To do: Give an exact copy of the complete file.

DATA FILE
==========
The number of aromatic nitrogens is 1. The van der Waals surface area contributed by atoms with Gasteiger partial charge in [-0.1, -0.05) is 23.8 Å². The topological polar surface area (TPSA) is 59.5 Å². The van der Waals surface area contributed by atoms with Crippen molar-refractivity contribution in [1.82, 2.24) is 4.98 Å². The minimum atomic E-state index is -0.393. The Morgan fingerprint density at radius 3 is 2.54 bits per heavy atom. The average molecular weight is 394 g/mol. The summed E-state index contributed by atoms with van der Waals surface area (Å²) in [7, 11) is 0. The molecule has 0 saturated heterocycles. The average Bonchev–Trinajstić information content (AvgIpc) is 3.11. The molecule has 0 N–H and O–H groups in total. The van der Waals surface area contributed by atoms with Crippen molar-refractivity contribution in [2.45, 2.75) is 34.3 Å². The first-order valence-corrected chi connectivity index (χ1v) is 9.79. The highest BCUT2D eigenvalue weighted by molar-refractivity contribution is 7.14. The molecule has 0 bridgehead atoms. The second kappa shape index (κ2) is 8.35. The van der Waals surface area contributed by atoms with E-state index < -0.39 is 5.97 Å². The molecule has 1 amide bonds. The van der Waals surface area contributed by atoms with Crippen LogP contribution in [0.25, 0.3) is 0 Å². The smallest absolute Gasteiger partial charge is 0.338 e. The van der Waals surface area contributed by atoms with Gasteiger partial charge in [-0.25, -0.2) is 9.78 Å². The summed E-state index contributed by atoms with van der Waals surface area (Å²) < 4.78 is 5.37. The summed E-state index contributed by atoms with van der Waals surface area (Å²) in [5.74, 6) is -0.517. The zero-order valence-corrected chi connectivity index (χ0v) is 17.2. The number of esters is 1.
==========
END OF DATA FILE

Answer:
The number of aromatic nitrogens is 1. The van der Waals surface area contributed by atoms with Gasteiger partial charge in [-0.1, -0.05) is 23.8 Å². The topological polar surface area (TPSA) is 59.5 Å². The van der Waals surface area contributed by atoms with Crippen molar-refractivity contribution in [1.82, 2.24) is 4.98 Å². The minimum atomic E-state index is -0.393. The Morgan fingerprint density at radius 3 is 2.54 bits per heavy atom. The average molecular weight is 394 g/mol. The summed E-state index contributed by atoms with van der Waals surface area (Å²) in [7, 11) is 0. The molecule has 0 saturated heterocycles. The average Bonchev–Trinajstić information content (AvgIpc) is 3.11. The molecule has 0 N–H and O–H groups in total. The van der Waals surface area contributed by atoms with Crippen molar-refractivity contribution in [2.45, 2.75) is 34.3 Å². The first-order valence-corrected chi connectivity index (χ1v) is 9.79. The highest BCUT2D eigenvalue weighted by molar-refractivity contribution is 7.14. The molecule has 0 bridgehead atoms. The second kappa shape index (κ2) is 8.35. The van der Waals surface area contributed by atoms with E-state index < -0.39 is 5.97 Å². The molecule has 1 amide bonds. The van der Waals surface area contributed by atoms with Crippen LogP contribution in [0.25, 0.3) is 0 Å². The smallest absolute Gasteiger partial charge is 0.338 e. The van der Waals surface area contributed by atoms with Gasteiger partial charge in [-0.25, -0.2) is 9.78 Å². The summed E-state index contributed by atoms with van der Waals surface area (Å²) < 4.78 is 5.37. The summed E-state index contributed by atoms with van der Waals surface area (Å²) in [5.74, 6) is -0.517. The zero-order valence-corrected chi connectivity index (χ0v) is 17.2. The number of esters is 1.